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Photography sourced from Nylon

31 March 2023

Pseudonyms: What's in a Name?

FELIX GENDRY

Have you ever used a pseudonym? I have a couple different ones, for different purposes of course. 

 

First, there’s the one I give to Uber drivers when I want to practice my lying skills. They know my real name from Uber, obviously, so it’s just a riff on that. It’s a pretty ugly nickname. But I digress! It’s attached to a fake identity in which I’m a chemical engineering student from Vancouver. My dad is a ski instructor and my mom works in HR at a hospital. I feel like I could have a girlfriend in this one, but I’ve never gotten that far. 

 

Then, I’ve got one for men at bars. There’s an indie singer-songwriter who has the same name, so if you try to Google it, he fills up all the results. It’s practically airtight. I’ve used it in some dicey circumstances, but those are stories for another day.

 

I’m publishing a poem under a pseudonym sometime this spring too; I’m not sure what the name is or when they’re going to post it — it’s all at the discretion of the literary magazine that took pity on me. 

 

I mentioned that last one because (while I love to write and I always have), I hate the pressure that comes with blending identity and creation. What I want, and I’d wager that most pseudonym users agree, is to share my work without it becoming a statement about its creator. 

 

Anyways, the reason I’m talking about this is because it’s a gateway, a microcosm of the problem that I have with being a human in general. 

 

Growing up with the rise of Instagram and such, I’ve spent a lot of time thinking about self-image — I’m a moth and the looking glass is my flame. I used to spend, like, hours upon hours in front of my bathroom mirror, picking apart my nose, my ears, my hair. It consumed every waking thought I had. There were “safe” mirrors and mean, “realistic” mirrors, which were the ones under that oppressive, white fluorescent lighting fashionable in public high schools. But I’m straying from the topic at hand!

 

What I’m trying to talk about (but keep letting my navel-gazing rants get in the way of) is that being a person, having my first and last names, my face, my body, my voice — feels so entrapping.

 

Especially in an age where so much of our identity is an external projection. Social media is this weird digital and visual depiction of self, whose success is measured by the volume of positive responses it garners. I feel like I’m a product with the Sisyphean task of getting everyone I meet to subscribe.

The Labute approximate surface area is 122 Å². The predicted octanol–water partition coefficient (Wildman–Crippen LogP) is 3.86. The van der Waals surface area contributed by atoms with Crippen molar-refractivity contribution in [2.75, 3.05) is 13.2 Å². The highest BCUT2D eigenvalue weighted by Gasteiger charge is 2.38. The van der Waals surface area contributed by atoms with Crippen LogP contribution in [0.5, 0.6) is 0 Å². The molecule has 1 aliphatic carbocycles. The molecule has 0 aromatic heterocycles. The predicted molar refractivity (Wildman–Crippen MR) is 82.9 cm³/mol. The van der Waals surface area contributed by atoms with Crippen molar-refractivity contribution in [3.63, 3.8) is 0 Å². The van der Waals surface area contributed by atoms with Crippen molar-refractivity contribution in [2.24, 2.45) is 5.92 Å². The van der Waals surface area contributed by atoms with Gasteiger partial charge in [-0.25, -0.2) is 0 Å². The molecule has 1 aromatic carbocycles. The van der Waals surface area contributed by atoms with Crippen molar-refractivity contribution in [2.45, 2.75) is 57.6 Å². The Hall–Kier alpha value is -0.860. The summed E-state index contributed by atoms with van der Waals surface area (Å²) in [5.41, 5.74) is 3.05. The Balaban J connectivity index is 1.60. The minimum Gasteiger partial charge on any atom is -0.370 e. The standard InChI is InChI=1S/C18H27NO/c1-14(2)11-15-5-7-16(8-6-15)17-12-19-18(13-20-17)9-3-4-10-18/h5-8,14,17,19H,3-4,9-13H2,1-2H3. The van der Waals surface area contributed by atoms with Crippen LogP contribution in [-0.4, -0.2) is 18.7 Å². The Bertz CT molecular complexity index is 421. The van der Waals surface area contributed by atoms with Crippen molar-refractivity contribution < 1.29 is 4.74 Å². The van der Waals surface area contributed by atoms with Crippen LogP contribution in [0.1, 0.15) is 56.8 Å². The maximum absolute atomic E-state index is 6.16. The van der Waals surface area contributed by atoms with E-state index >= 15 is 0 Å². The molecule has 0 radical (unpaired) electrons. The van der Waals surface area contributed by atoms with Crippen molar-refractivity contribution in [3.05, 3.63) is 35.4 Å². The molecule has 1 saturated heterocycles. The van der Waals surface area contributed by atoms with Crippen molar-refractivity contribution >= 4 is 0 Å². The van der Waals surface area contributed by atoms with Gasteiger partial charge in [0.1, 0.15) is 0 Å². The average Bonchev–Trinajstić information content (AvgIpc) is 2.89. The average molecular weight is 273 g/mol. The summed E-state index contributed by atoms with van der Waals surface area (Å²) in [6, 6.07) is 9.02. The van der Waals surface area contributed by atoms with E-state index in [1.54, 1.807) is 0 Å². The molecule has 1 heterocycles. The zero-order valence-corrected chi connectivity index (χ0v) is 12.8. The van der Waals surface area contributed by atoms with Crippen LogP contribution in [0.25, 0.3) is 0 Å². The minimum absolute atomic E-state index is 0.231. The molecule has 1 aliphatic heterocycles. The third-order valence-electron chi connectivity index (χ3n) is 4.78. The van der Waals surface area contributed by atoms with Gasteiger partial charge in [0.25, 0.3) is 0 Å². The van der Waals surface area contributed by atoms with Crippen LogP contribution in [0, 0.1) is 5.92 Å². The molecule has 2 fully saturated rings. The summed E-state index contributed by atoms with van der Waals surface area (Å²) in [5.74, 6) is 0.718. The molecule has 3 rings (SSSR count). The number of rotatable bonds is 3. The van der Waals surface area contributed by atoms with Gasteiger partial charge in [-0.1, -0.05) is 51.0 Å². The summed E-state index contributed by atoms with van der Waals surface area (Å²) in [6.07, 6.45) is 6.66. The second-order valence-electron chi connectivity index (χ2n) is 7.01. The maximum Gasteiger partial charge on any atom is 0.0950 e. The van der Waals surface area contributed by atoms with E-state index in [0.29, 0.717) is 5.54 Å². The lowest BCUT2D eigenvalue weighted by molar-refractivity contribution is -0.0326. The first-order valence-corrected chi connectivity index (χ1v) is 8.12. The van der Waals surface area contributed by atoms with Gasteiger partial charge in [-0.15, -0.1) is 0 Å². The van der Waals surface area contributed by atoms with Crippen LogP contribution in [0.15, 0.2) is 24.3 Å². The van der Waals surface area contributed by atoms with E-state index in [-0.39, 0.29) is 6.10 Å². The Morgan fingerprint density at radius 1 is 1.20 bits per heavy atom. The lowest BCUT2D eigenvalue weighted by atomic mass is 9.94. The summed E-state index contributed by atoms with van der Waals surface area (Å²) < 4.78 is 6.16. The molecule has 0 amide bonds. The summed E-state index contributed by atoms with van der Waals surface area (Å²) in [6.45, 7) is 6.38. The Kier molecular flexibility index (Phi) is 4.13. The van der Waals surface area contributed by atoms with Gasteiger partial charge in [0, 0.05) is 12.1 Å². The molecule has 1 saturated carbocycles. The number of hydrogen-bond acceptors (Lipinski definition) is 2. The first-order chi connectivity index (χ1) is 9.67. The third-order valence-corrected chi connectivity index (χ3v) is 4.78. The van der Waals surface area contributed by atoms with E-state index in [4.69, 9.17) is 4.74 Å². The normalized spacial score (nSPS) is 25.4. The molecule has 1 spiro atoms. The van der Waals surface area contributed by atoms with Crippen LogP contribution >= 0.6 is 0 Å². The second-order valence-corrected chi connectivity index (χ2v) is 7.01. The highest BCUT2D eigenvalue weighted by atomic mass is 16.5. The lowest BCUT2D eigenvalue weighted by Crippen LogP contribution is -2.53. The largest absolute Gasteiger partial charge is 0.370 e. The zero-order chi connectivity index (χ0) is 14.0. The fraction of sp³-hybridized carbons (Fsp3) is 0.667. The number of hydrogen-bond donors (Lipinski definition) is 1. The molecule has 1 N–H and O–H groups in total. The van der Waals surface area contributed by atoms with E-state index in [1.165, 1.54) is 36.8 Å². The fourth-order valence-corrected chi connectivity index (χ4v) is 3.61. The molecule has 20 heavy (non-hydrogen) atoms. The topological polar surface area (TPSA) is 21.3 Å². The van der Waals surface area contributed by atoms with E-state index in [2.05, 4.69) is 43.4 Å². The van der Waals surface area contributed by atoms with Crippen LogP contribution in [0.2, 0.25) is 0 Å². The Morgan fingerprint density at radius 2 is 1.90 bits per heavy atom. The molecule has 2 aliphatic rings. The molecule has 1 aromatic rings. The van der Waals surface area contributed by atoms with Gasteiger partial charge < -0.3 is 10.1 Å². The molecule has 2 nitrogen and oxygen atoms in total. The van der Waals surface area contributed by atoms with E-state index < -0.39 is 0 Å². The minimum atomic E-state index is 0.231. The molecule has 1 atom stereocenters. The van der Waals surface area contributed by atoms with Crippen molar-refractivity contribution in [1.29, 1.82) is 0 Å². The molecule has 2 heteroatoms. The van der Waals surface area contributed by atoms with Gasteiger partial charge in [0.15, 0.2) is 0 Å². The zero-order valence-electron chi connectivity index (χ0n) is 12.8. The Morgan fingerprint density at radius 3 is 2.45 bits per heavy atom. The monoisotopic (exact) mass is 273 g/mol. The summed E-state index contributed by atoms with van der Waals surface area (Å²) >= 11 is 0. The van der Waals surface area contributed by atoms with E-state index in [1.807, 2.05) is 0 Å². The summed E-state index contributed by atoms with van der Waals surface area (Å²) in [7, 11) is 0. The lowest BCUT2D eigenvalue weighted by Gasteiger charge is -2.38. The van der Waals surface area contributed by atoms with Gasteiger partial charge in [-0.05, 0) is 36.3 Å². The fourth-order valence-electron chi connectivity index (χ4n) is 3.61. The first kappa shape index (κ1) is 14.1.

So, pseudonyms are a kind of fun way to give myself a break from it. Eliza Haywood’s “Fantomina, or Love in a Maze,” is a fantastic example of how anonymity grants a playful sort of freedom; basically, an eighteenth-century, aristocratic woman wants to act like a prostitute. So, she puts on a disguise, goes to the opera and brings home a man. Eventually though, she falls in love with him — but he doesn’t want romance with a prostitute, so she puts on three other disguises and charms him as those characters. It works every time, until she gets pregnant and has to reveal her true identity. Understandably, she scares the guy off by revealing how she’s duped him.

 

I think the moral of the story was that while you can superficially escape yourself, through a pseudonym or disguise or whatever, you can’t escape the reality of being human. The relationships you form are real, no matter what. Your feelings can’t be transformed into somebody else’s — you’re always still you. Eventually, that’s gonna catch up with you: physically, emotionally, morally.

 

The reality of being a person is so dreadfully inescapable! So what do you do about it?

 

There’s this cliche in coming-of-age narratives that self-discovery comes when you’re tasked with solving your own problems. When you have nobody to rely on but yourself, that’s when you find out who you are. 

 

In my experiences, though, the notion of ‘who I am’ isn’t static. I can discover who I am at any given moment, but who I was an hour ago isn’t who I am now. 

 

And yet, my perception and projection of self is an amalgamation of everything I’ve ever been. How are you supposed to reconcile that into a cohesive identity? It’s so much more fun to escape it.